A really wide ranging discussion this week which touched on the issues of selection, streaming, differentiation, thinking skills, active learning, assessment, parental involvement and multiple intelligences.
Chats shouldn’t really be so wide ranging but the *facilitator* decided on a change of tact this week and opted for a “free-for-all” approach to discussion management which may have to be reviewed before the next #NIedchat.
With regard to selection it was felt that Primary Schools felt under pressure to prepare pupils for the transfer test to the detriment of other learning activities. If primary schools refused then parents would take their children elsewhere. It was mentioned that some parents were asking questions about school policy on transfer test preparation as early as the Y1 induction! I was generally held that parents expect selection as it is the system they experienced however one participant remarked on how strange he felt selection was from an outsider’s perspective.
The traditional method of rote learning was next under the microscope. Rote learning was seen by some participants to have its uses, for the learning of tables for example however I was interesting that a lot of the tweets mentioned ideas like active, independent and life-long learning. There was a big input to this part of the debate from languages teachers and the general vibe was that in order to be proficient with a language rote learning would never be enough. The NI Curriculum came in for some praise however it was remarked that it was having little impact upon practice in some classrooms. Basically it was felt that it was left to individual teachers whether they embraced the ethos of the NI Curriculum or not.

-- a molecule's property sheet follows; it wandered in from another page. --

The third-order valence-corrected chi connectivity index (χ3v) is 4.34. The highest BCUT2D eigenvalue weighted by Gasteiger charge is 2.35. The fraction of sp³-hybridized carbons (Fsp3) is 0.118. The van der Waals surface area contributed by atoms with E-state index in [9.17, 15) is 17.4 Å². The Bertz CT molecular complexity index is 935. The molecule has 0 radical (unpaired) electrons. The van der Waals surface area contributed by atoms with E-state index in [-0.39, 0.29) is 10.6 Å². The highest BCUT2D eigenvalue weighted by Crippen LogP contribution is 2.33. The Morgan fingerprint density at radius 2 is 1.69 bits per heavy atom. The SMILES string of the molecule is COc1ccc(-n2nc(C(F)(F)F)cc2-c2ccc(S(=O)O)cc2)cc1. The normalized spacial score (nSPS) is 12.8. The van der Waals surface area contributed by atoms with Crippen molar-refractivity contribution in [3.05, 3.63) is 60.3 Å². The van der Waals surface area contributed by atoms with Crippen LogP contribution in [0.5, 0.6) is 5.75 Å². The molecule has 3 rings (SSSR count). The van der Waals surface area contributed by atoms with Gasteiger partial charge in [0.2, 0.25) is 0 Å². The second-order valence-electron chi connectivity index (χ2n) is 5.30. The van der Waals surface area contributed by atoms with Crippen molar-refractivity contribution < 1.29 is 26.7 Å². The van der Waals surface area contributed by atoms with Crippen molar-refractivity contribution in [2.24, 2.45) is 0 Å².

The debate veered towards streaming and differentiation. It was suggested that mixed-ability teaching could help teachers think more about learning strategies and less about content. There was a lot of support for streaming by ability although the question was asked as to how this was different from selection. A debate for another day maybe!
A number of other issues were touched the unfairness of using exam data to assess the effectiveness of schools. It was generally felt that there needed to be an overhaul of how education was viewed by the general public and by government. In closing the group felt that the NI education system as it stands does not equip our children with many of the skills that they need.
Tweet of the Week
A system that worships at the altar of academic selection is always going to be results-led, and not child centred.
The Lazy Teacher’s Handbook
Shared by @amandasalt